These are just two of the instances of negative HIV stigma that I have faced and that will stick with me for the rest of my life. It is because of instances like these that I want to fight so hard to erase those negative stigmas and stereotypes that surround people living with HIV.

This was not meant to make anyone sad or depressed, it was intended to help educate.  Through telling our own stories we can all work together to help erase these stigmas.

11 comments on “Personal Experience with Stigma”

  1. John says:

    For me it is about understanding and education. Having siad that I am an HIV + ER nurse and I see and live the effects of the stigma everyday. The nurses I work along side are the worst and it is sad because they are the most educated. I have learned to deal with the stigma but for that very reason i am very selective about who and how much information I give about myself. I am lucky in that my boss is a gay male (also a nurse) and he is aware of my status should somethng happen in the ER . That siad I am super vigilant about everything despite being health and undetectable. It is nit so much about stigma these days as it is about ignorance. In which case there is no room for either!

    1. Brian Brian says:

      Yes, you would think those that work in the medical field would be the last to pass judgment and to have those negative stigmas that surround HIV but I too have found that that is not always true. I wish you the best of luck and I do hope things get better.

  2. Kit says:

    It just goes right over my head that we have so much information in today’s age and yet people still act like this…and instead of even educating THEMSELVES they’d rather live in unjustified fear and take it out on those who need them the most. It’s unbelievable. I think it gets worse the further South you go (at least here in the U.S.). I have this fantasy of being able to send out flyers or pamphlets or just some means of carrying information to the smallest towns that suffer the most from ignorance. I think.. no, I KNOW even this small act would have so much influence–as much as it bothers me that it’s even necessary to do it–and I have so much respect for the people who actually do this to fight stigma. I’m so sorry you’ve had to endure being treated like that.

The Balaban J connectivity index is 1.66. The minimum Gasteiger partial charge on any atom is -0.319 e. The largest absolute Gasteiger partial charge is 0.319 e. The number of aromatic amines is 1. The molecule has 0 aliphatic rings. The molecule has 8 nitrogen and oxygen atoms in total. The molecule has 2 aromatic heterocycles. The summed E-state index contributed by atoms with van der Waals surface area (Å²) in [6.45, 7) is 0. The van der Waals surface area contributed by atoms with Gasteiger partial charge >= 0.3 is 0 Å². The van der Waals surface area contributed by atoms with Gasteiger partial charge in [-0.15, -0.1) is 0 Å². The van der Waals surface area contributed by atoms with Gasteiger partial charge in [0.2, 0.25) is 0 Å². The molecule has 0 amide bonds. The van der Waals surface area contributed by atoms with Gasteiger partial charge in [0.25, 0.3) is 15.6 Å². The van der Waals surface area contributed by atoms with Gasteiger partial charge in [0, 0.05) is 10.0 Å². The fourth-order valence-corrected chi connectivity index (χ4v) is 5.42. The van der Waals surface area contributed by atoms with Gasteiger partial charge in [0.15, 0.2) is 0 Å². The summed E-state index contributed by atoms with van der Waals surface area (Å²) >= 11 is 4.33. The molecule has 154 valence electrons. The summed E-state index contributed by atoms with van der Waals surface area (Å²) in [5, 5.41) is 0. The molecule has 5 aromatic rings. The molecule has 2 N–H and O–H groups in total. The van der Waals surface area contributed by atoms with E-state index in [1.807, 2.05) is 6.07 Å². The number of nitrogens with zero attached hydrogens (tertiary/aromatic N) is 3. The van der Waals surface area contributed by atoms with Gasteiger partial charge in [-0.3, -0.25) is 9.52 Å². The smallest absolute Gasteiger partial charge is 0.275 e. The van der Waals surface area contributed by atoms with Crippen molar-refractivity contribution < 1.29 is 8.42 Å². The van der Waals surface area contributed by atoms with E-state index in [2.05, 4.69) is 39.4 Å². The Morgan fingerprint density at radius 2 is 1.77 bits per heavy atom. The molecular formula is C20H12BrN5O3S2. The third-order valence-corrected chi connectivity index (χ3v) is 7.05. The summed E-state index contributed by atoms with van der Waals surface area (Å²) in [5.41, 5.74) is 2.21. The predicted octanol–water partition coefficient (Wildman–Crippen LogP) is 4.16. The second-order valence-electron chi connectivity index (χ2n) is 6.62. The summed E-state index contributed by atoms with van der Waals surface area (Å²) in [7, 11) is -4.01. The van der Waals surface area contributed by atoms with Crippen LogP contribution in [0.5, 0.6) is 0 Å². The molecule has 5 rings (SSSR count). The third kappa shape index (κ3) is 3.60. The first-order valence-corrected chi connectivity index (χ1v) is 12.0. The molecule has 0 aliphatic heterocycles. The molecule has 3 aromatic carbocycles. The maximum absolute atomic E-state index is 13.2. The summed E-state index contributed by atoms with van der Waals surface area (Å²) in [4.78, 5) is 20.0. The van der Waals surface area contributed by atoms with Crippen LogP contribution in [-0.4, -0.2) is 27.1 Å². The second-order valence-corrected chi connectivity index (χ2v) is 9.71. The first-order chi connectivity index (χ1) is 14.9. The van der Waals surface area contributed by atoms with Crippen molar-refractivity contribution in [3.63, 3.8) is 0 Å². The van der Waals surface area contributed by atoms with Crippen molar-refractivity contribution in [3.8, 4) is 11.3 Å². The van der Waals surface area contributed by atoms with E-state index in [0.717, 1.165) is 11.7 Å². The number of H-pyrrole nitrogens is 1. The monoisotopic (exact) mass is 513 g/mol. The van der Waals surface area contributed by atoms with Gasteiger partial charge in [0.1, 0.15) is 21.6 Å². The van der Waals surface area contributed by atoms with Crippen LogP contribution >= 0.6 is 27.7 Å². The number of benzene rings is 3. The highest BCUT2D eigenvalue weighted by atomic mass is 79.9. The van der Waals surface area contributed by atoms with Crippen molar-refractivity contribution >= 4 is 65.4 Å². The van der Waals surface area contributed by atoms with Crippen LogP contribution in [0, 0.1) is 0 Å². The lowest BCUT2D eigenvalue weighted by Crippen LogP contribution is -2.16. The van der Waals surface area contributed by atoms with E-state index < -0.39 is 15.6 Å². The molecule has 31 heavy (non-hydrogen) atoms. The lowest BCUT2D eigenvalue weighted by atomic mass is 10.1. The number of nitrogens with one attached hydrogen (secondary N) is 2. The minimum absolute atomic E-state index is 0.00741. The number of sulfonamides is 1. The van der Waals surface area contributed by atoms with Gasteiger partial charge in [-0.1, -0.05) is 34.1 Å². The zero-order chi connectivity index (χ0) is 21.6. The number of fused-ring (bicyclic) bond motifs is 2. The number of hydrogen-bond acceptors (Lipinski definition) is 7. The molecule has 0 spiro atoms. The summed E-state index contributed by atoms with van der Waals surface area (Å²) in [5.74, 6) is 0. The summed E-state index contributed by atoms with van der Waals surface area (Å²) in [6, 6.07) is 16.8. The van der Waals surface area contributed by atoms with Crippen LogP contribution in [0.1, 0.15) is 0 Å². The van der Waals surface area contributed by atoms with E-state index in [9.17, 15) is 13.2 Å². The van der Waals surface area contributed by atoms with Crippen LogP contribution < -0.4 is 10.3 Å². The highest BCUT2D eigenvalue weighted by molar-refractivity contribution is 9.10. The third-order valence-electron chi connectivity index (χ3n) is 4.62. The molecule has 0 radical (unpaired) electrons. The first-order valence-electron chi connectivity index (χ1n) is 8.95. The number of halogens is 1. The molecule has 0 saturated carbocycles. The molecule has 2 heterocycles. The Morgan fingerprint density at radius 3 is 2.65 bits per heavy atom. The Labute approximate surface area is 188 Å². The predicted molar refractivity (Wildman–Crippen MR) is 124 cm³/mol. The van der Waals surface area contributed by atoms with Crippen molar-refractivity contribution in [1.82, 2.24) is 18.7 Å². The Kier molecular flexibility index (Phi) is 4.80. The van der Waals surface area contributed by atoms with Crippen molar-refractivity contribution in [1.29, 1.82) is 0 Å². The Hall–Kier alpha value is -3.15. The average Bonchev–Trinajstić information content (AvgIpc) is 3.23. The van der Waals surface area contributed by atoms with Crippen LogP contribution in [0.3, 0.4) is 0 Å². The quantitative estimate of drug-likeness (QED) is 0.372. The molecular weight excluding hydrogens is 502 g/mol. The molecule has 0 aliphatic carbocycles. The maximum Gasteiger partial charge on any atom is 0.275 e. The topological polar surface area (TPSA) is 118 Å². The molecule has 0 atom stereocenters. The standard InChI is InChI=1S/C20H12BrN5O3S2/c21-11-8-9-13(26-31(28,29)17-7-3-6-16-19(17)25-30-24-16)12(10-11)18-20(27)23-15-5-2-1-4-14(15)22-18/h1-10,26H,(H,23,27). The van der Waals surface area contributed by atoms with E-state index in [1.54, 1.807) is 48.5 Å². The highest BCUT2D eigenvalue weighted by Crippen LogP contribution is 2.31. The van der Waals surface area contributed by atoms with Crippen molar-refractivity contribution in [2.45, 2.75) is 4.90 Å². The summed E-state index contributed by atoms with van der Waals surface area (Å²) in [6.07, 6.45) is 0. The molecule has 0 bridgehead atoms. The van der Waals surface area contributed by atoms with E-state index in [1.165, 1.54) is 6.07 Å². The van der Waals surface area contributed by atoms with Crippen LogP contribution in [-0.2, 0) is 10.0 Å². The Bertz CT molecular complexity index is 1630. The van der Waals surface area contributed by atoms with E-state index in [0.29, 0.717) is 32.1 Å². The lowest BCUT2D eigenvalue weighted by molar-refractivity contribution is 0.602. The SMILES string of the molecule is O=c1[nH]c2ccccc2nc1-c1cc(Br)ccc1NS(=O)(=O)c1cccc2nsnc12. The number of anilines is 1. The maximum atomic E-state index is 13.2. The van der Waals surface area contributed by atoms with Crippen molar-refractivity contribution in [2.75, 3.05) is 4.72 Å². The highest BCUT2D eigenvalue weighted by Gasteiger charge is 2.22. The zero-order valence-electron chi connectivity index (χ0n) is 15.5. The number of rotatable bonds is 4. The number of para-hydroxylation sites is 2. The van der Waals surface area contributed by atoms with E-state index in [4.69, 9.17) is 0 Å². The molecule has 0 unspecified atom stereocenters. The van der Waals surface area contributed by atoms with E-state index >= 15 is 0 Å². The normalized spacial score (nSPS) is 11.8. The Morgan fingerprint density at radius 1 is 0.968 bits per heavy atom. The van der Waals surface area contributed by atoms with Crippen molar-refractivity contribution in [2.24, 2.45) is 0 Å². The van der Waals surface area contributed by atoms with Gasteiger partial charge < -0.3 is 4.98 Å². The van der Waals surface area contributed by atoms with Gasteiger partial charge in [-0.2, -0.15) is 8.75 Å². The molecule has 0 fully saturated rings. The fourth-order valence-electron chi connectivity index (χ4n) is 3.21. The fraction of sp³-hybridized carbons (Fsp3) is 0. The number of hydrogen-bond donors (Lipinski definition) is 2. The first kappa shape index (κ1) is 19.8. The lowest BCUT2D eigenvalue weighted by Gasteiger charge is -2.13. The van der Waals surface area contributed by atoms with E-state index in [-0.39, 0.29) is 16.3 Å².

1. Brian Brian says:

      I agree, I wish I could just send out pamphlets to everyone I encounter who is uneducated and carry on negative stigmas about any illness. But even going through these experences, and this is just two of many, I am a stronger person and in some small way I have helped educate others.

      1. Kit says:

        I’m sure your sharing is a huge help to those who want to know someone else understand their experience but might not yet have the courage or ability to speak up.

  3. Rob says:

    I’ll never go to PatientFirst ever. My experience with a doctor there was that of being judged. He didn’t come right out and say something specific, but his comments, facial expressions and overall body language made it clear that he didn’t want to be in the same room with me.